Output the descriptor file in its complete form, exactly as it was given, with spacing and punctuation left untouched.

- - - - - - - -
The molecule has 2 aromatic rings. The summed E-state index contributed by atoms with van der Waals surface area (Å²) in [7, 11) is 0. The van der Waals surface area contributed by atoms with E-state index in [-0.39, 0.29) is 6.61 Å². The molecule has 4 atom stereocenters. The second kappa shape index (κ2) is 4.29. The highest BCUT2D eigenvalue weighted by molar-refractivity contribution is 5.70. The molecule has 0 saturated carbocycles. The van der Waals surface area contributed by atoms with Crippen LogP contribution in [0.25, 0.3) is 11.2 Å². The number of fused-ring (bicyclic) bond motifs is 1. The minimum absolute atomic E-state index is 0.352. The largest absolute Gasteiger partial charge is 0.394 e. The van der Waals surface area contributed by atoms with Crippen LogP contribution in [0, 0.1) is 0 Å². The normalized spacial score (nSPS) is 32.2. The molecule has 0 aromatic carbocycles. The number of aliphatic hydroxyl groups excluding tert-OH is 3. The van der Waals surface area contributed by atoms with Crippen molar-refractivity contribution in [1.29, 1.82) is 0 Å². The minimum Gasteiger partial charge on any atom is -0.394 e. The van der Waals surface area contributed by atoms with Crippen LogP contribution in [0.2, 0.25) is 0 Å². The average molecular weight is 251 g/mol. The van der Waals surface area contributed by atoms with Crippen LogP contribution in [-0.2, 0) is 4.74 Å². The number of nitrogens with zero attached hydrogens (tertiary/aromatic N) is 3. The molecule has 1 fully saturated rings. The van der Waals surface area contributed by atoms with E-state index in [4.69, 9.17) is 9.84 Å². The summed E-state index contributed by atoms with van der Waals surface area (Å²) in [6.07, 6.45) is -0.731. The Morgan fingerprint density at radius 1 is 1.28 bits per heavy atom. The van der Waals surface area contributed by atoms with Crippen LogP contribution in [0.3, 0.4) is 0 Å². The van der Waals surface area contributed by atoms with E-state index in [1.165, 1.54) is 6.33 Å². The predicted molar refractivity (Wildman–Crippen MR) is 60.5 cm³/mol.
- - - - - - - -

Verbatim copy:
The molecule has 2 aromatic rings. The summed E-state index contributed by atoms with van der Waals surface area (Å²) in [7, 11) is 0. The van der Waals surface area contributed by atoms with E-state index in [-0.39, 0.29) is 6.61 Å². The molecule has 4 atom stereocenters. The second kappa shape index (κ2) is 4.29. The highest BCUT2D eigenvalue weighted by molar-refractivity contribution is 5.70. The molecule has 0 saturated carbocycles. The van der Waals surface area contributed by atoms with Crippen LogP contribution in [0.25, 0.3) is 11.2 Å². The number of fused-ring (bicyclic) bond motifs is 1. The minimum absolute atomic E-state index is 0.352. The largest absolute Gasteiger partial charge is 0.394 e. The van der Waals surface area contributed by atoms with Crippen LogP contribution in [0, 0.1) is 0 Å². The normalized spacial score (nSPS) is 32.2. The molecule has 0 aromatic carbocycles. The number of aliphatic hydroxyl groups excluding tert-OH is 3. The van der Waals surface area contributed by atoms with Crippen molar-refractivity contribution in [1.29, 1.82) is 0 Å². The minimum Gasteiger partial charge on any atom is -0.394 e. The van der Waals surface area contributed by atoms with Crippen LogP contribution in [0.2, 0.25) is 0 Å². The average molecular weight is 251 g/mol. The van der Waals surface area contributed by atoms with Crippen LogP contribution in [-0.2, 0) is 4.74 Å². The number of nitrogens with zero attached hydrogens (tertiary/aromatic N) is 3. The molecule has 1 fully saturated rings. The van der Waals surface area contributed by atoms with E-state index in [4.69, 9.17) is 9.84 Å². The summed E-state index contributed by atoms with van der Waals surface area (Å²) in [6.07, 6.45) is -0.731. The Morgan fingerprint density at radius 1 is 1.28 bits per heavy atom. The van der Waals surface area contributed by atoms with Crippen LogP contribution in [0.3, 0.4) is 0 Å². The van der Waals surface area contributed by atoms with E-state index in [1.165, 1.54) is 6.33 Å². The predicted molar refractivity (Wildman–Crippen MR) is 60.5 cm³/mol.